Jeremy Bentham


John Gehl sends this bio of the English philosopher, economist and theoretical jurist Jeremy Bentham (1748-1832), who founded Utilitarianism,the philosophy that ideas, institutions, and actions should be judged on the basis of their usefulness. Picking up on Joseph Priestley's expression "The Greatest Happiness for the Greatest Number," Bentham made it a catchword for his Utilitarian conviction that all human actions must be judged by their usefulness in promoting the greatest happiness for the greatest number of persons. Bentham, as leader of The Philosophical Radicals, a group devoted to reforming the basic institutions of England, eagerly expanded his Utilitarian ideas as a reasoned basis and guide for legal, social and moral reform. Associated with Bentham in his reformist schemes were such notable figures as James Mill, his son John Stuart Mill, and the politician Lord Shelburne. While not all of Bentham's reformist ideas were found acceptable, he is credited with being a pioneer voice in such matters as court and prison reform, parliamentary debate procedures, expanding voter suffrage, the codification of laws, and less government interference in business. One of his more noted successes was the use of the ballot box to permit secret
voting. He wrote prolifically, and his ideas spread to Europe and America, leading to an active correspondence with important men in several countries.

Bentham was born the son of an attorney in London. A prodigy, he is reputed to have read serious literature by age three, to play the violin at age five, and to begin studying Latin and French at age six. He entered the University of Oxford at 12, studied law, and joined the King's Bench division of the High Court. Having no real interest in practicing law, he busied himself instead looking into what he believed were abuses in the legal system. This was, of
course, the beginning of the career he would follow as a reformer and moral philosopher. In 1789 he became well-known for his Introduction to the Principles of Morals and Legislation. He also helped found and edit the Westminster Review to serve as an outlet for the reformist ideas of the Philosophical Radicals. Despite Bentham's disappointment over the failure of some of his specific reforms, his ideas did influence many of the reforms undertaken by the British government in both criminal and civil law. And in truth, some of his ideas were not practical, such as his "felicific calculus" for measuring personal happiness. Bentham died in London in 1832. In accordance with his wishes, his body was dissected before friends. Today his skeleton, covered with his own clothes and provided with a wax effigy of his head, is set upright in a glass-fronted case at University College, London, a school he helped found.

Jeremy Bentham died in London in 1832. In accordance with his wishes, his body was dissected before friends. Today his skeleton, covered with his own clothes and provided with a wax effigy of his head, is set upright in a glass-fronted case at University College, London, a school he helped found. Phyllis Gardner comments: "Imagine my surprise, when as a new postdoctoral fellow at University College, London in 1982, I found the cupboard in the main hallway - one that I had been passing without notice - now open for the new fall term to show the stuffed Jeremy Bentham, in full 19th century regalia. I was told that he wrote in his will that he was to attend all board meetings (hence the cupboard was on wheels). However, a certain stench led to the discovery that his head was rotting, leading to replacement with a wax effigy. From that point on, the real head, in a hermetically sealed container, is now taken to the board meeting. I always dwelled in wonderment at this dying wish of an otherwise totally enlightened man". RH: He obviously didn't trust faculty members and wanted to keep am eye on them.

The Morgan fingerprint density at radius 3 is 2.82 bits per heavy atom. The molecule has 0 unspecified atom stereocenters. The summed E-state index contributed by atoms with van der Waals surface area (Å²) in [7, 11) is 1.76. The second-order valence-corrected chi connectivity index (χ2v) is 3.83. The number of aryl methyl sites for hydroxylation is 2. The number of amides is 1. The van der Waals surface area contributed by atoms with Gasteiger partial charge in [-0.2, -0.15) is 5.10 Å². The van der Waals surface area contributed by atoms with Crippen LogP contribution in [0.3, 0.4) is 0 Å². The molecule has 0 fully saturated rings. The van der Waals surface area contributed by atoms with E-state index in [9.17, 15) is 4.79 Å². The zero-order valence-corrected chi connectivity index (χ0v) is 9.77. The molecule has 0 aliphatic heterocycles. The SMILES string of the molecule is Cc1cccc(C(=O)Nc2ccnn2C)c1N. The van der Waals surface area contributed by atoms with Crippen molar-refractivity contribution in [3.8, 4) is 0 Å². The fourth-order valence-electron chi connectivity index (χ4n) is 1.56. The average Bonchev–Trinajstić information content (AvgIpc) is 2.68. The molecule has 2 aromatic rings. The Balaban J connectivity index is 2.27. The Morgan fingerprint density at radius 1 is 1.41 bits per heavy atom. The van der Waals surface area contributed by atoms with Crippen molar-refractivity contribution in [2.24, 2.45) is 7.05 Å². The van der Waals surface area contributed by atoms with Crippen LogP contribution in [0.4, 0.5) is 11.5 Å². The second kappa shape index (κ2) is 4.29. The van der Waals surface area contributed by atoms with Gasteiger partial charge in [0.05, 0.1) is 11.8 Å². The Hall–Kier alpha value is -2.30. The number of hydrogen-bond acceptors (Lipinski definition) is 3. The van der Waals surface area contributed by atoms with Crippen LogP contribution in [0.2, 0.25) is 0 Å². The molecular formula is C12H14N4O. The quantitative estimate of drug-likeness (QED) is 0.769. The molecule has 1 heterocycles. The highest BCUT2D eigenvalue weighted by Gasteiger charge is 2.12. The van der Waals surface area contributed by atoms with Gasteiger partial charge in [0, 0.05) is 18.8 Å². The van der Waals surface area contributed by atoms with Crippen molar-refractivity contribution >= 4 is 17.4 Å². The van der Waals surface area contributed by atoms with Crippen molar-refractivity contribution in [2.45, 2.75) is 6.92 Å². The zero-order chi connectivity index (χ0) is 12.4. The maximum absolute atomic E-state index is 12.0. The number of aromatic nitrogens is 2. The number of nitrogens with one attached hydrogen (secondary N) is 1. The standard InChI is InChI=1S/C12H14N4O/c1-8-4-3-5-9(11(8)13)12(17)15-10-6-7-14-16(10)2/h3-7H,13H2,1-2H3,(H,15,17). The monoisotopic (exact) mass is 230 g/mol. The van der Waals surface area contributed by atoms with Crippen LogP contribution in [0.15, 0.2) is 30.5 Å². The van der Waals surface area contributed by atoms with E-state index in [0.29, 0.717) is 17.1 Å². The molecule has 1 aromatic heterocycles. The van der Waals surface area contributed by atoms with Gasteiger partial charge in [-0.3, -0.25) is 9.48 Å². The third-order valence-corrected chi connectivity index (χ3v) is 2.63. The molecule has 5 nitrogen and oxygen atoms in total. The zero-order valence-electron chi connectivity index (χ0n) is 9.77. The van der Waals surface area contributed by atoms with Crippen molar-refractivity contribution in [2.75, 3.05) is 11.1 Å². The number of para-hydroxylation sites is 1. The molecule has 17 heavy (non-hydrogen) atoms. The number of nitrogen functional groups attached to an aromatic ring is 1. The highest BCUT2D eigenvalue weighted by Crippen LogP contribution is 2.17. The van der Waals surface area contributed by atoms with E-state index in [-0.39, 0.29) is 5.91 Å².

Glynn Wood reports: "An update on Jeremy. One of my students reported in 2000 that the economists who specialize in collective choice had Bentham's mummy attend their annual meeting at the University of Texas via video conferencing. I think he'd have been so pleased".

Regarding the pickled head of Jeremy Bentham in display at University College, London, James Tent comments: "WAISers may also be interested to know that the skull of the great French philosopher/mathematician, René Descartes, (1596 to 1650) is on display at the Musee de l'Homme in Paris. His contemporaries thought that the very size and shape of his skull might reveal clues to his singular intelligence. He wrote tremendously innovative works for his time such as La géométrie, which includes his includes his application of algebra to geometry. As a result, we now have Cartesian geometry. Later he wrote his Discours de la Méthode ( Meditations on First Philosophy). As a result, many consider him to be the first modern man/woman in terms of scientific thought. Alas, the size and shape of his skull has provided no clues to his extraordinary intelligence". RH: Anatole France was thought to be extremely intelligent, but his skull and brain turned out to be quite small. Attempts to establish a correlation seem as futile as trying to judge a person's feelings by the size of his heart.

Ronald Hilton -


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